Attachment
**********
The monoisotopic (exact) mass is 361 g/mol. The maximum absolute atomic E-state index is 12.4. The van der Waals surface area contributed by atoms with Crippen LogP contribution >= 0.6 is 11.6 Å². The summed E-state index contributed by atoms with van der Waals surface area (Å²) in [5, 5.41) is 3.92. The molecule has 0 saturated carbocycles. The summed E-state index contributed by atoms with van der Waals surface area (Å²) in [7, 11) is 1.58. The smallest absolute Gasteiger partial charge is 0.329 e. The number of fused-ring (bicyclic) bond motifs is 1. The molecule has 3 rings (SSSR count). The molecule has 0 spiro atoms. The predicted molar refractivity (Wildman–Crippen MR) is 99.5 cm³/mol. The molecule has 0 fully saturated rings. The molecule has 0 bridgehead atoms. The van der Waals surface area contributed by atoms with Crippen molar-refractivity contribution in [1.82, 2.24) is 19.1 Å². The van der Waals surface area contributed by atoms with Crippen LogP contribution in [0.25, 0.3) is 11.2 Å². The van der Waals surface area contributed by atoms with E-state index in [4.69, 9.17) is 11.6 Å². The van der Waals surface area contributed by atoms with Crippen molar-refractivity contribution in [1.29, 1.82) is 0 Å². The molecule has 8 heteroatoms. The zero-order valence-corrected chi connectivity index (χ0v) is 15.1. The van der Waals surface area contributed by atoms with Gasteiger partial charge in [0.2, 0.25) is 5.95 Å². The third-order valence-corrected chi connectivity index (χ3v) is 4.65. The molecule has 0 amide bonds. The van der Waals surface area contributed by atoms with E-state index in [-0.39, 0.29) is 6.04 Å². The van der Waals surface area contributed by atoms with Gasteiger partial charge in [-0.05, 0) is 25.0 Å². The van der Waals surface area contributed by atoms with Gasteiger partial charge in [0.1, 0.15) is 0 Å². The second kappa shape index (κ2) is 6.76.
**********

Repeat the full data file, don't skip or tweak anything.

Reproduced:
The monoisotopic (exact) mass is 361 g/mol. The maximum absolute atomic E-state index is 12.4. The van der Waals surface area contributed by atoms with Crippen LogP contribution >= 0.6 is 11.6 Å². The summed E-state index contributed by atoms with van der Waals surface area (Å²) in [5, 5.41) is 3.92. The molecule has 0 saturated carbocycles. The summed E-state index contributed by atoms with van der Waals surface area (Å²) in [7, 11) is 1.58. The smallest absolute Gasteiger partial charge is 0.329 e. The number of fused-ring (bicyclic) bond motifs is 1. The molecule has 3 rings (SSSR count). The molecule has 0 spiro atoms. The predicted molar refractivity (Wildman–Crippen MR) is 99.5 cm³/mol. The molecule has 0 fully saturated rings. The molecule has 0 bridgehead atoms. The van der Waals surface area contributed by atoms with Crippen molar-refractivity contribution in [1.82, 2.24) is 19.1 Å². The van der Waals surface area contributed by atoms with Crippen LogP contribution in [0.25, 0.3) is 11.2 Å². The van der Waals surface area contributed by atoms with E-state index in [4.69, 9.17) is 11.6 Å². The van der Waals surface area contributed by atoms with Crippen molar-refractivity contribution in [1.29, 1.82) is 0 Å². The molecule has 8 heteroatoms. The zero-order valence-corrected chi connectivity index (χ0v) is 15.1. The van der Waals surface area contributed by atoms with Gasteiger partial charge in [0.2, 0.25) is 5.95 Å². The third-order valence-corrected chi connectivity index (χ3v) is 4.65. The molecule has 0 amide bonds. The van der Waals surface area contributed by atoms with E-state index in [-0.39, 0.29) is 6.04 Å². The van der Waals surface area contributed by atoms with Gasteiger partial charge in [-0.05, 0) is 25.0 Å². The van der Waals surface area contributed by atoms with Gasteiger partial charge in [0.1, 0.15) is 0 Å². The second kappa shape index (κ2) is 6.76.